Muzeum Lotnictwa Polskiego Kraków
Polish Aviation Museum Kraków
The only institution in Poland dedicated to aviation in Poland and around the world. The Museum is located in the area of the former Rakowice-Czyżyny military airport – one of the oldest established airports in Europe. The museum is home to the only surviving Russian Grigorovich M-15 flying boat, built in 1916, and a collection of 25 planes belonging to Herman Göring that ended up in the Museum after being left behind by the fleeing German forces. The CNN portal listed the Polish Aviation Museum in Kraków among the twenty most interesting aviation museums in the world in 2019.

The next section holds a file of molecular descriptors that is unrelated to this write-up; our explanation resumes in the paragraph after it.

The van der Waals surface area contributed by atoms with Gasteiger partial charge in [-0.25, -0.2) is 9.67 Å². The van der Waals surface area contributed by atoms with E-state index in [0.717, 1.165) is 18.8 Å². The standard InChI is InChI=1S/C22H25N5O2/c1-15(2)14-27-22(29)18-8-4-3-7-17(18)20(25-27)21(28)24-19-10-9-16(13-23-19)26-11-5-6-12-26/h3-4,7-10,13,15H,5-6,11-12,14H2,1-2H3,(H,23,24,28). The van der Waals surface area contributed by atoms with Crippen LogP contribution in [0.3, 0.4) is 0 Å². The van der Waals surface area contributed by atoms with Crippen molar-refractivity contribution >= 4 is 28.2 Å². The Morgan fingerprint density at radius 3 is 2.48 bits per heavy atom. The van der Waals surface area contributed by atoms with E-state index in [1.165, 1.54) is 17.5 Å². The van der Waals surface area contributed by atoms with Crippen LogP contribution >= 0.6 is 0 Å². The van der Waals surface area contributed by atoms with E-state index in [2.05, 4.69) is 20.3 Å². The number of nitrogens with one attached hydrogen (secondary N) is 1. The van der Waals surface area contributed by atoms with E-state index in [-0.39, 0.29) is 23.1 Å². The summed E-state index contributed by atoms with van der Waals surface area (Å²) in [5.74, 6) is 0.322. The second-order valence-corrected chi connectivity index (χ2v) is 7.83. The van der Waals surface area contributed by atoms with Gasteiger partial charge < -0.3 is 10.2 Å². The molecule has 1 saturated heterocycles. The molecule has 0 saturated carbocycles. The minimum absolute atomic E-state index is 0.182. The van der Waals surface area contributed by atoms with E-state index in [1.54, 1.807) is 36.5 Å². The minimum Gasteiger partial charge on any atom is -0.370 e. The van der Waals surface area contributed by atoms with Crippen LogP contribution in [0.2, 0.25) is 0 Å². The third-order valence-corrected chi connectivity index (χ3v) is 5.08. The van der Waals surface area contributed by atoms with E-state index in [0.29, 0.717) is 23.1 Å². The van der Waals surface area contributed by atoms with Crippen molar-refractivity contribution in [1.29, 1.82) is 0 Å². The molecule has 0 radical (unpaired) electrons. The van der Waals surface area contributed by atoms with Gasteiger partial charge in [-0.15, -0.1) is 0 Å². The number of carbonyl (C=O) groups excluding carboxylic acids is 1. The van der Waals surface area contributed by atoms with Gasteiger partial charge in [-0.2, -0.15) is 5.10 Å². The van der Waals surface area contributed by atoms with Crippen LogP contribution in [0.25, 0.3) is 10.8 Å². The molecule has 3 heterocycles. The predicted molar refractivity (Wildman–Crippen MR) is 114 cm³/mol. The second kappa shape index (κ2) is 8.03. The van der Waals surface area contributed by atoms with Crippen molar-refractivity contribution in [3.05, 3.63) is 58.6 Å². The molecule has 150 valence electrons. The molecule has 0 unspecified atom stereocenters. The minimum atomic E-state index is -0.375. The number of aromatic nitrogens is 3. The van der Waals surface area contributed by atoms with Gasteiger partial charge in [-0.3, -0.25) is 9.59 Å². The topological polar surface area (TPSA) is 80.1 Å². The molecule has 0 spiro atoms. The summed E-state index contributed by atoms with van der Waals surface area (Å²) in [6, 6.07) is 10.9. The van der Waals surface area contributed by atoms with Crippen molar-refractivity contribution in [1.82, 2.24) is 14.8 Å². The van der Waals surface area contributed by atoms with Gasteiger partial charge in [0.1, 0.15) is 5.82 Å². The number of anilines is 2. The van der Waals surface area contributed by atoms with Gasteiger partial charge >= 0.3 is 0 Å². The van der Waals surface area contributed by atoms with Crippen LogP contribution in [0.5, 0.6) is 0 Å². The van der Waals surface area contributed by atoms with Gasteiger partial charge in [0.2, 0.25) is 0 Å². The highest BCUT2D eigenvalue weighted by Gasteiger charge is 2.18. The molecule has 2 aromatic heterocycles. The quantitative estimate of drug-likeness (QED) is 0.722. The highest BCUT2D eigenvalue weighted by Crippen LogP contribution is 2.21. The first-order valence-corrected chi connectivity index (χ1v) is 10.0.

The Museum is located in a state-of-the-art museum building, which houses a unique collection featuring rare airplanes – in some cases, they are the only surviving specimens worldwide. The Wings of the Great War exhibition in the Small Hangar features a collection of World War I aircraft, including military aircraft fuselages, a 1916 Russian Grigorovich M-15 flying boat and the fuselage of the famous English Sopwith F.1 Camel fighter plane. The key part of the collection is presented in the new permanent exhibition – Wings and People of the 20th Century. Its main section is located in the restored historic Main Hangar, where you can find Polish pre-war planes and World War II-era designs. The Museum has nearly all types of Polish Air Force combat jets, including numerous Yaks, Ilyushin, Sukhoi and MiG designs. The open-air exhibition features Polish and international post-war airplanes used by the Polish air forces and civil aviation. Walking down MiG Avenue, you can admire fighters and military aircraft originating from the USSR and Western countries, some of which are still used by air forces worldwide, including the Polish Air Force. The exhibition also features Polish and licensed helicopters, including the Mi-8, which was used by the Polish Pope, and gliders – designs renowned in many countries around the world. The Museum also holds a collection of flight uniforms and memorabilia associated with the Polish astronaut – General Mirosław Hermaszewski. Currently, the Polish Aviation Museum in Kraków remains one of the largest venues of its kind in Europe.